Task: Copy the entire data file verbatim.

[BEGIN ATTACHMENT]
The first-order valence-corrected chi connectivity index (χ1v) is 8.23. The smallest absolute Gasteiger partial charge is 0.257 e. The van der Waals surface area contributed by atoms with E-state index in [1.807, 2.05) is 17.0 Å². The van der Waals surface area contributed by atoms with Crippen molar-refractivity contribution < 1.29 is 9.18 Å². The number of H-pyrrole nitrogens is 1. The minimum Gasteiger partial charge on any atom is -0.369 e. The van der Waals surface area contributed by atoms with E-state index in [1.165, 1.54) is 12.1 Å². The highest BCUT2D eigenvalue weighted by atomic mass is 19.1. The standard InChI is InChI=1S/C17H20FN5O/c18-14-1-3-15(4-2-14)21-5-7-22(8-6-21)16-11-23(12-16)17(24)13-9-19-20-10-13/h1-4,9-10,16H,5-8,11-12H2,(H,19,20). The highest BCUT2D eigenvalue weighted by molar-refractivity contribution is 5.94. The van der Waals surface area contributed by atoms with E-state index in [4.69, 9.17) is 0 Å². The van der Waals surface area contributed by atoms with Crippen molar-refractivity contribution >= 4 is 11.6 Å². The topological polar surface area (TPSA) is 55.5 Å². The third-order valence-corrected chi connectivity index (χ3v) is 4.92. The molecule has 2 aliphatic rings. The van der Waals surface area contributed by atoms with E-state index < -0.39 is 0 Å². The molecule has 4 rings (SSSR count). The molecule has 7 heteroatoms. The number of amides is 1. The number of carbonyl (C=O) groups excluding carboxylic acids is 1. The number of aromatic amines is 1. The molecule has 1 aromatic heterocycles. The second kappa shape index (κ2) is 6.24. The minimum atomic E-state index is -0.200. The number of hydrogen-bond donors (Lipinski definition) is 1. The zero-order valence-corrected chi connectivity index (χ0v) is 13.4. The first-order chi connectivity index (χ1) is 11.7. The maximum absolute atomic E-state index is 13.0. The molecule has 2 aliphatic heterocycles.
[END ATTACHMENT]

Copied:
The first-order valence-corrected chi connectivity index (χ1v) is 8.23. The smallest absolute Gasteiger partial charge is 0.257 e. The van der Waals surface area contributed by atoms with E-state index in [1.807, 2.05) is 17.0 Å². The van der Waals surface area contributed by atoms with Crippen molar-refractivity contribution < 1.29 is 9.18 Å². The number of H-pyrrole nitrogens is 1. The minimum Gasteiger partial charge on any atom is -0.369 e. The van der Waals surface area contributed by atoms with E-state index in [1.165, 1.54) is 12.1 Å². The highest BCUT2D eigenvalue weighted by atomic mass is 19.1. The standard InChI is InChI=1S/C17H20FN5O/c18-14-1-3-15(4-2-14)21-5-7-22(8-6-21)16-11-23(12-16)17(24)13-9-19-20-10-13/h1-4,9-10,16H,5-8,11-12H2,(H,19,20). The highest BCUT2D eigenvalue weighted by molar-refractivity contribution is 5.94. The van der Waals surface area contributed by atoms with E-state index in [4.69, 9.17) is 0 Å². The van der Waals surface area contributed by atoms with Crippen molar-refractivity contribution >= 4 is 11.6 Å². The topological polar surface area (TPSA) is 55.5 Å². The third-order valence-corrected chi connectivity index (χ3v) is 4.92. The molecule has 2 aliphatic rings. The van der Waals surface area contributed by atoms with E-state index < -0.39 is 0 Å². The molecule has 4 rings (SSSR count). The molecule has 7 heteroatoms. The number of amides is 1. The number of carbonyl (C=O) groups excluding carboxylic acids is 1. The number of aromatic amines is 1. The molecule has 1 aromatic heterocycles. The second kappa shape index (κ2) is 6.24. The minimum atomic E-state index is -0.200. The number of hydrogen-bond donors (Lipinski definition) is 1. The zero-order valence-corrected chi connectivity index (χ0v) is 13.4. The first-order chi connectivity index (χ1) is 11.7. The maximum absolute atomic E-state index is 13.0. The molecule has 2 aliphatic heterocycles.